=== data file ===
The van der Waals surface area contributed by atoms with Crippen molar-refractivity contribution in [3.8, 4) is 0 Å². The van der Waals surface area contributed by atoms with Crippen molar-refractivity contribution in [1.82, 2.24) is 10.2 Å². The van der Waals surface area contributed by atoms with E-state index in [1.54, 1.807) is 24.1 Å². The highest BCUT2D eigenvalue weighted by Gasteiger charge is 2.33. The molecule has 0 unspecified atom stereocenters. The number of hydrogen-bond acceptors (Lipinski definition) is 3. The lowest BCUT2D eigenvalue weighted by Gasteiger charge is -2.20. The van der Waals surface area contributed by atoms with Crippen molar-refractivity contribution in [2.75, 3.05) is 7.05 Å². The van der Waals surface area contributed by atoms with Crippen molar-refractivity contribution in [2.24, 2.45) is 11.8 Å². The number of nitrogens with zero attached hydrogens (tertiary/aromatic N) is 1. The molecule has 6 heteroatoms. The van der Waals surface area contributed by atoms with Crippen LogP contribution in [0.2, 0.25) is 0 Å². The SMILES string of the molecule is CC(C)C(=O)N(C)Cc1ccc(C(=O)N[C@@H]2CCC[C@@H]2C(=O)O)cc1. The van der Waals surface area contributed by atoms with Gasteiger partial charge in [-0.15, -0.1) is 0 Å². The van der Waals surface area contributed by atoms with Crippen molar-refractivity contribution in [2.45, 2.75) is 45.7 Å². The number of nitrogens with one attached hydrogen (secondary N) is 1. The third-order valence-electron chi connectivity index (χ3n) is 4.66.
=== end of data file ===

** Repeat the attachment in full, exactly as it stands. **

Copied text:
The van der Waals surface area contributed by atoms with Crippen molar-refractivity contribution in [3.8, 4) is 0 Å². The van der Waals surface area contributed by atoms with Crippen molar-refractivity contribution in [1.82, 2.24) is 10.2 Å². The van der Waals surface area contributed by atoms with E-state index in [1.54, 1.807) is 24.1 Å². The highest BCUT2D eigenvalue weighted by Gasteiger charge is 2.33. The molecule has 0 unspecified atom stereocenters. The number of hydrogen-bond acceptors (Lipinski definition) is 3. The lowest BCUT2D eigenvalue weighted by Gasteiger charge is -2.20. The van der Waals surface area contributed by atoms with Crippen molar-refractivity contribution in [2.75, 3.05) is 7.05 Å². The van der Waals surface area contributed by atoms with Crippen molar-refractivity contribution in [2.24, 2.45) is 11.8 Å². The number of nitrogens with zero attached hydrogens (tertiary/aromatic N) is 1. The molecule has 6 heteroatoms. The van der Waals surface area contributed by atoms with Crippen LogP contribution in [0.2, 0.25) is 0 Å². The SMILES string of the molecule is CC(C)C(=O)N(C)Cc1ccc(C(=O)N[C@@H]2CCC[C@@H]2C(=O)O)cc1. The van der Waals surface area contributed by atoms with Gasteiger partial charge in [-0.15, -0.1) is 0 Å². The van der Waals surface area contributed by atoms with Crippen molar-refractivity contribution in [2.45, 2.75) is 45.7 Å². The number of nitrogens with one attached hydrogen (secondary N) is 1. The third-order valence-electron chi connectivity index (χ3n) is 4.66.